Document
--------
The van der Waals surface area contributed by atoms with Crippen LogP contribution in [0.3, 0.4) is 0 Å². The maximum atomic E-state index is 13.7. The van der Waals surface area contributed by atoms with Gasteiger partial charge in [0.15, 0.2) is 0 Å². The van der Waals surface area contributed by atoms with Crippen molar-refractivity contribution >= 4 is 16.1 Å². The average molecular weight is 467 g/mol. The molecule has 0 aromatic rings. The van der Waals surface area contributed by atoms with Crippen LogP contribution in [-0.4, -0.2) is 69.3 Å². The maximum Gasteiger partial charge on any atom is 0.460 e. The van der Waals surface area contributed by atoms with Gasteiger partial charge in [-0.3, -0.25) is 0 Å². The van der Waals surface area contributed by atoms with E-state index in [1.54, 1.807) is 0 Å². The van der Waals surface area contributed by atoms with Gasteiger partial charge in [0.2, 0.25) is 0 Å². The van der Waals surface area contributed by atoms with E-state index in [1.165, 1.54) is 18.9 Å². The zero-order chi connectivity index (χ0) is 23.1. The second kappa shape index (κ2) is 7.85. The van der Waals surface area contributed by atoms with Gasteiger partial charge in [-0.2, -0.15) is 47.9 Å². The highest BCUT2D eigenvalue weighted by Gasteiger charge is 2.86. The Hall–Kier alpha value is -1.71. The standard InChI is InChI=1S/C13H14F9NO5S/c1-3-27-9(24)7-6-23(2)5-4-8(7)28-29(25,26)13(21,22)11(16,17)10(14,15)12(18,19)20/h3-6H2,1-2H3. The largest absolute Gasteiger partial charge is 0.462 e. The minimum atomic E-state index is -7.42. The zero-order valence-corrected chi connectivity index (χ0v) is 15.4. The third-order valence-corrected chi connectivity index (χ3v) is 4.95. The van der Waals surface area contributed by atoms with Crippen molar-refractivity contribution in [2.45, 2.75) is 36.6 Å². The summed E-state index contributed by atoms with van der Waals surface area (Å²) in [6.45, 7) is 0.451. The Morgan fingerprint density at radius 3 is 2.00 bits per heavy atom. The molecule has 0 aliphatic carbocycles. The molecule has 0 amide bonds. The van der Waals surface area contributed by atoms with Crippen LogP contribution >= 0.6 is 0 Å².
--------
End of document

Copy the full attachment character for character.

The van der Waals surface area contributed by atoms with Crippen LogP contribution in [0.3, 0.4) is 0 Å². The maximum atomic E-state index is 13.7. The van der Waals surface area contributed by atoms with Gasteiger partial charge in [0.15, 0.2) is 0 Å². The van der Waals surface area contributed by atoms with Crippen molar-refractivity contribution >= 4 is 16.1 Å². The average molecular weight is 467 g/mol. The molecule has 0 aromatic rings. The van der Waals surface area contributed by atoms with Crippen LogP contribution in [-0.4, -0.2) is 69.3 Å². The maximum Gasteiger partial charge on any atom is 0.460 e. The van der Waals surface area contributed by atoms with Gasteiger partial charge in [-0.3, -0.25) is 0 Å². The van der Waals surface area contributed by atoms with E-state index in [1.54, 1.807) is 0 Å². The van der Waals surface area contributed by atoms with Gasteiger partial charge in [0.2, 0.25) is 0 Å². The van der Waals surface area contributed by atoms with E-state index in [1.165, 1.54) is 18.9 Å². The zero-order chi connectivity index (χ0) is 23.1. The second kappa shape index (κ2) is 7.85. The van der Waals surface area contributed by atoms with Gasteiger partial charge in [-0.2, -0.15) is 47.9 Å². The highest BCUT2D eigenvalue weighted by Gasteiger charge is 2.86. The Hall–Kier alpha value is -1.71. The standard InChI is InChI=1S/C13H14F9NO5S/c1-3-27-9(24)7-6-23(2)5-4-8(7)28-29(25,26)13(21,22)11(16,17)10(14,15)12(18,19)20/h3-6H2,1-2H3. The largest absolute Gasteiger partial charge is 0.462 e. The minimum atomic E-state index is -7.42. The zero-order valence-corrected chi connectivity index (χ0v) is 15.4. The third-order valence-corrected chi connectivity index (χ3v) is 4.95. The van der Waals surface area contributed by atoms with Crippen molar-refractivity contribution in [2.45, 2.75) is 36.6 Å². The summed E-state index contributed by atoms with van der Waals surface area (Å²) in [6.45, 7) is 0.451. The Morgan fingerprint density at radius 3 is 2.00 bits per heavy atom. The molecule has 0 aliphatic carbocycles. The molecule has 0 amide bonds. The van der Waals surface area contributed by atoms with Crippen LogP contribution >= 0.6 is 0 Å².